This step-by-step guide shows how the roof space in a 1950s bungalow was converted to provide two bedrooms and a shower room — all at a cost of £21,600 (which, according to a recent valuation, has added £35,000 in value).

Most of the work was carried out by the homeowner, and the author, with expert help for some of the trickier tasks. Use this article as a guide to schedule your own loft conversion.

Do I Need Planning Permission for my Loft Conversion?

You don’t normally require planning permission for a standard room-in-roof loft conversion – that may include a dormer – unless:

  • the newly converted space is over 50m³ (40m³ for a terraced home);
  • the dormer is beyond the plane of the existing roof slope on the front elevation;
  • the dormer is higher than the current highest part of the roof (this is often the case in mansard style extensions);
  • you want to include side windows that are non-obscure glazed and/or less than 1.7m above the floor;
  • you live in a specially designated area such as a Conservation Area or your home is listed;
  • the dormer will be within 20cm of the eaves.

It is always best to check with your local planning department to clarify the above.

Regardless of whether it needs planning approval, a loft conversion will require Building Regulations approval.

For more advice on planning approval and Building Regulations, visit

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Step-by-Step of a Loft Conversion:

This bungalow was built in 1959. The new owners bought the property in 2001, and the interior required considerable updating, which was done on a limited budget. In 2008, with a baby on the way, the owners decided to look at the option of using the loft to increase the living space. This project is used as an example of the process of conversion.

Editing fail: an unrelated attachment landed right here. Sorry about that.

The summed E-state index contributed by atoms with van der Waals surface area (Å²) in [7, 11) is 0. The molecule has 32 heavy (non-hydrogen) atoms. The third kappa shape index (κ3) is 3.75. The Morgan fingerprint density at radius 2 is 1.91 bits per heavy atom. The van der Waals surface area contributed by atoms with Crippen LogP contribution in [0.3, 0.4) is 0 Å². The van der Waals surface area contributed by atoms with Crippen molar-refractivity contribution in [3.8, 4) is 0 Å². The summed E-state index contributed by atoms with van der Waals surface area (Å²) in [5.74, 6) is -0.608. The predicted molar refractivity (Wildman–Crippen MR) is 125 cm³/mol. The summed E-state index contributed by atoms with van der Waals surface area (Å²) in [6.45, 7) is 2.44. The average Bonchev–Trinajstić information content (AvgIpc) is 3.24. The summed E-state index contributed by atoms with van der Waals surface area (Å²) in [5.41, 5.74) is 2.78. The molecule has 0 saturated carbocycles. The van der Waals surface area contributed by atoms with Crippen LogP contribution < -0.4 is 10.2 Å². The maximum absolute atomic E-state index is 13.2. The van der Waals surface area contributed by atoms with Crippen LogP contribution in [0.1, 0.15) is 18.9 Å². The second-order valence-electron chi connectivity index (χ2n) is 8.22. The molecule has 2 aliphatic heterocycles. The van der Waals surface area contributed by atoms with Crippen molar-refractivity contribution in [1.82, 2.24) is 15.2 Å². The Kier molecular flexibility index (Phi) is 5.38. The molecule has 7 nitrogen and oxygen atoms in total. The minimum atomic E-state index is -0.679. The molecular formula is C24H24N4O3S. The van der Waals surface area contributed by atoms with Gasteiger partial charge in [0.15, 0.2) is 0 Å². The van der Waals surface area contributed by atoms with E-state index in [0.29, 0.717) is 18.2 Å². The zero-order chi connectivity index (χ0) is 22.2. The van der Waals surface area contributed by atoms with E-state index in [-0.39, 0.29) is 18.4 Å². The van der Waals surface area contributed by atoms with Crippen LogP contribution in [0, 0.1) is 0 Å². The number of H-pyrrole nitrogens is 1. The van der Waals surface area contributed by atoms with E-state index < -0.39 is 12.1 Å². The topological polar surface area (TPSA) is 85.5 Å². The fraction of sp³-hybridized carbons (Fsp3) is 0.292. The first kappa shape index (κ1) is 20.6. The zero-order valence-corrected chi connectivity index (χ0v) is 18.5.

1. The roof space is inspected for suitability

An inspection of the inside of the roof space will provide information as to its suitability for conversion. The main features to initially consider include height, access and obstacles. Here, a water storage tank and chimney stacks formed the main obstacles, but the height and pitch suggested that conversion was possible.

Not sure what to do if your roof isn’t suitable for a loft conversion? Find out in our guide to conversions for difficult roof constructions

2. An architect or surveyor will confirm suitability and create plans

An architect or surveyor will confirm the loft’s suitability for conversion. It is also necessary to take into account whether the building will be adequate to take the added load of a conversion. Following this, plans are drawn which also provide a basis for cost analysis, and what tasks can be done on a DIY basis.

3. The loft is cleared and prepped

With Building Control approval, work can be started by clearing the loft space. In this example the water storage tank was redundant because a new combi boiler was fitted. If this is still required then it will need to be moved to a convenient space to the side. Two chimney stacks were removed.